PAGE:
CMAST: Horizon Europe – looking at the future or building on the past?


As an integral part of the Multiannual Financial Framework for 2021-2027, the European Commission has outlined the budget and structure for the 9th Framework Programme, Horizon Europe, which is said to be the most ambitious Research and Innovation Programme to date.

Horizon Europe’s Budget

While the overall long-term EU budget is set to be agreed upon in 2019, the proposal for the R&D and Innovation Programme has not only been given a face, Horizon Europe, but also a body. The proposed €100 billion programme is divided into three pillars – open science, global challenges and industrial competitiveness, and open innovation.

A short breakdown:

  • Open science (€25.8 billion): spending on the European Research Council, Marie Sklodowska-Curie Actions and research infrastructures.
  • Global challenges and industrial competitiveness (€52.7 billion): spending on health; inclusive and secure societies; digital and industry; climate, energy and mobility; food and natural resources; and on the Joint Research Centre (performing in-house research).
  • Open innovation (€13.5 billion): spending on the European Innovation Council and the European Institute of Innovation and Technology.

Next to these overarching pillars, €2.1 billion is to be spent on poorer-performing EU countries (to share excellence and to reform and enhance the research and innovation system), €3.5 billion is set aside for a new investment fund (InvestEU) governed by the European Investment Bank and €2.4 billion is going to Euratom nuclear research - totaling the €100 billion budget for the Framework Programme.

What’s new?

While building on the success factors of previous programmes, the Commission has introduced several new features:

  1. New structures and rules
    • The European Innovation Council – a one-stop shop to bring the most promising high potential and breakthrough technologies from lab to market application, and help the most innovative start-ups and companies scale up their ideas.
    • Streamlining the number of partnerships with industry, civil society and funding foundations. Simpler and fewer legal varieties of public-private partnerships should improve the overall coherence and readability of the research and innovation infrastructure under the umbrella term ‘European Partnership Initiatives’.
  2. A bottom-up approach linking the EU with its citizens
    • New EU-wide Research and Innovation missions – clear goals tackling issues that affect our daily life.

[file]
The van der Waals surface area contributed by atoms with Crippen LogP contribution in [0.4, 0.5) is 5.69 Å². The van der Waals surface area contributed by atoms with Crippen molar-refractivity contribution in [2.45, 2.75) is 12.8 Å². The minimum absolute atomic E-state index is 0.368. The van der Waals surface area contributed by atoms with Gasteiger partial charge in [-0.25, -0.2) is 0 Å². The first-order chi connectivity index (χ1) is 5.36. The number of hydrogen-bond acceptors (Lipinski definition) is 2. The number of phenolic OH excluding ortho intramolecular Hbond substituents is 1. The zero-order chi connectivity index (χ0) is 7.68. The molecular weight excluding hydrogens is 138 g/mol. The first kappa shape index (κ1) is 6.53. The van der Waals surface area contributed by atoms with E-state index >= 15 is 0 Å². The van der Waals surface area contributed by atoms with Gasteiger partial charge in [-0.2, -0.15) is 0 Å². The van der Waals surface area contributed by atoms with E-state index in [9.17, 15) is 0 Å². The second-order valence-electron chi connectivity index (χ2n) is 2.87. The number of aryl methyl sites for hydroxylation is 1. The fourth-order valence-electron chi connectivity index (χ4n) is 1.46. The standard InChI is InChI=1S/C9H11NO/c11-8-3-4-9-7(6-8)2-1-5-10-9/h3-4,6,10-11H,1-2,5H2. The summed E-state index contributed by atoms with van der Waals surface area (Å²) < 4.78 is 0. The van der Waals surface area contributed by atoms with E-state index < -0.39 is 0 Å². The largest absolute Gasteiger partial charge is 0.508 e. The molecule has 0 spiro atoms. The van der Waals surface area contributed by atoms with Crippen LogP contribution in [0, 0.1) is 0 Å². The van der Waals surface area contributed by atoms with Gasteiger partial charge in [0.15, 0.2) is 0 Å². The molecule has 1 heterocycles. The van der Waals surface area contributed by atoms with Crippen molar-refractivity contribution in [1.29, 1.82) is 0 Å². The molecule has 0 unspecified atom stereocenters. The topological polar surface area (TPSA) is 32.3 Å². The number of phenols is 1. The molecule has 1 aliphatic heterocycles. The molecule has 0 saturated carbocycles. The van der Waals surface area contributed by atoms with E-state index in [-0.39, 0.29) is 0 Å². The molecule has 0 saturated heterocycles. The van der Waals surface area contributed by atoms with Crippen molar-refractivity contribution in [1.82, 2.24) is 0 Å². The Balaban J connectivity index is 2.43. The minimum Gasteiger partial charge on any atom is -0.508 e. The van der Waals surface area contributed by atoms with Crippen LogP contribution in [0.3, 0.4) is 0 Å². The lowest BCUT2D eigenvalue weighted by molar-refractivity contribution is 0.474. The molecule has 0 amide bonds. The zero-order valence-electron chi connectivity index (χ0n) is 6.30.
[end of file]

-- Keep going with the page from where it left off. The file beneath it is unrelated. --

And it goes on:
Examples: finding a cure for Alzheimer’s disease, and creating zero-carbon boats.
    • More openness – requiring open access to publications and data, and sharing information among all stakeholders.
  3. Increased collaboration
    • Doubling the support for member states lagging behind, aiming to maximize the innovation potential across the EU.
    • New rules for non-EU countries to access EU funds. All countries with excellent research and innovation capacities should now be able to access EU funds.


Horizon 2020 is one of Europe's biggest success stories. The new Horizon Europe programme aims even higher. As part of this, we want to increase funding for the European Research Council to strengthen the EU's global scientific leadership, and reengage citizens by setting ambitious new missions for EU research. We are also proposing a new European Innovation Council to modernise funding for ground-breaking innovation in Europe.
Carlos Moedas – Commissioner for Research, Science and Innovation


The Commission has clearly sought a middle ground between evolution and revolution. Carlos Moedas’ statement emphasizes the increase of funding and the modernization of structures. It’s a pragmatic answer to earlier calls from stakeholders to simplify the access to grants and to increase the budget significantly (a budget plan of 160 billion was on the table).

The proposal has fueled new discussions on how the EU should organize its research and innovation infrastructure in order to:

  • remain competitive
  • be a leader in areas like infectious diseases and the circular economy
  • stimulate inclusive and resilient societies
  • increase sustainable growth and reduce inequality.

Like all EU decisions, this proposal will be the subject of several negotiation rounds and will need unanimous agreement from the EU’s member countries and consent from the Parliament before final adoption.

We keep a close eye on any further developments and we will send updates as soon as they are available!


What CMAST can offer

Perception of this proposal is a key factor to analyze the future output of this programme. At CMAST, we aim to bridge the values of all relevant stakeholders and foster research and innovation by offering consultancy, project management and tangible business solutions in a portfolio of areas.

Additionally, we can support you in establishing EU consortia and applying for grants.


CMAST is a leading consultancy and project management company in life sciences.

With a team of more than 90 industry experts, CMAST provides support to pharma and life sciences companies, universities and research institutes.

The company offers consultancy, project management and tangible business solutions in the following areas:

  • Early stage innovation services
  • Funding services
  • Project & Portfolio Management
  • R&D process optimization
  • Multi-stakeholder collaborations
  • Regulatory compliance & quality
  • Health data analytics & visualization
  • Supply chain

CMAST is headquartered in Temse (Belgium) and has branches in Germany, Poland and the US. Since 2018 CMAST is part of Modis Life Sciences, a subdivision of The Adecco Group, which gives the company a global reach.

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